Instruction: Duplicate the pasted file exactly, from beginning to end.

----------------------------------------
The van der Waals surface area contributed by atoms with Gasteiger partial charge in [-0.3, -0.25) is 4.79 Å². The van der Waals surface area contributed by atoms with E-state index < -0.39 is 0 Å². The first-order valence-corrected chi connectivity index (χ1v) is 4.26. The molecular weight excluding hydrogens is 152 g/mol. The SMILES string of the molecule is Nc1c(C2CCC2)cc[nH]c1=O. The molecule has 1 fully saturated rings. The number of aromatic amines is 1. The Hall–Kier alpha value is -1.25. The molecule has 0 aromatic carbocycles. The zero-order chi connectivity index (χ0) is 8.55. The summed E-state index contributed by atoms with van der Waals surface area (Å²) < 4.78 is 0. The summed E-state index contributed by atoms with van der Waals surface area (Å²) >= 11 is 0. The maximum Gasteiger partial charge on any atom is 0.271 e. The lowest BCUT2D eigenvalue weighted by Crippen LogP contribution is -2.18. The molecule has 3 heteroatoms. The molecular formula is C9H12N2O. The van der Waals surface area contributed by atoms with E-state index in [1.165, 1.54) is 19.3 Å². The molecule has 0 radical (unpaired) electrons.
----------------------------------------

The van der Waals surface area contributed by atoms with Gasteiger partial charge in [-0.3, -0.25) is 4.79 Å². The van der Waals surface area contributed by atoms with E-state index < -0.39 is 0 Å². The first-order valence-corrected chi connectivity index (χ1v) is 4.26. The molecular weight excluding hydrogens is 152 g/mol. The SMILES string of the molecule is Nc1c(C2CCC2)cc[nH]c1=O. The molecule has 1 fully saturated rings. The number of aromatic amines is 1. The Hall–Kier alpha value is -1.25. The molecule has 0 aromatic carbocycles. The zero-order chi connectivity index (χ0) is 8.55. The summed E-state index contributed by atoms with van der Waals surface area (Å²) < 4.78 is 0. The summed E-state index contributed by atoms with van der Waals surface area (Å²) >= 11 is 0. The maximum Gasteiger partial charge on any atom is 0.271 e. The lowest BCUT2D eigenvalue weighted by Crippen LogP contribution is -2.18. The molecule has 3 heteroatoms. The molecular formula is C9H12N2O. The van der Waals surface area contributed by atoms with E-state index in [1.165, 1.54) is 19.3 Å². The molecule has 0 radical (unpaired) electrons.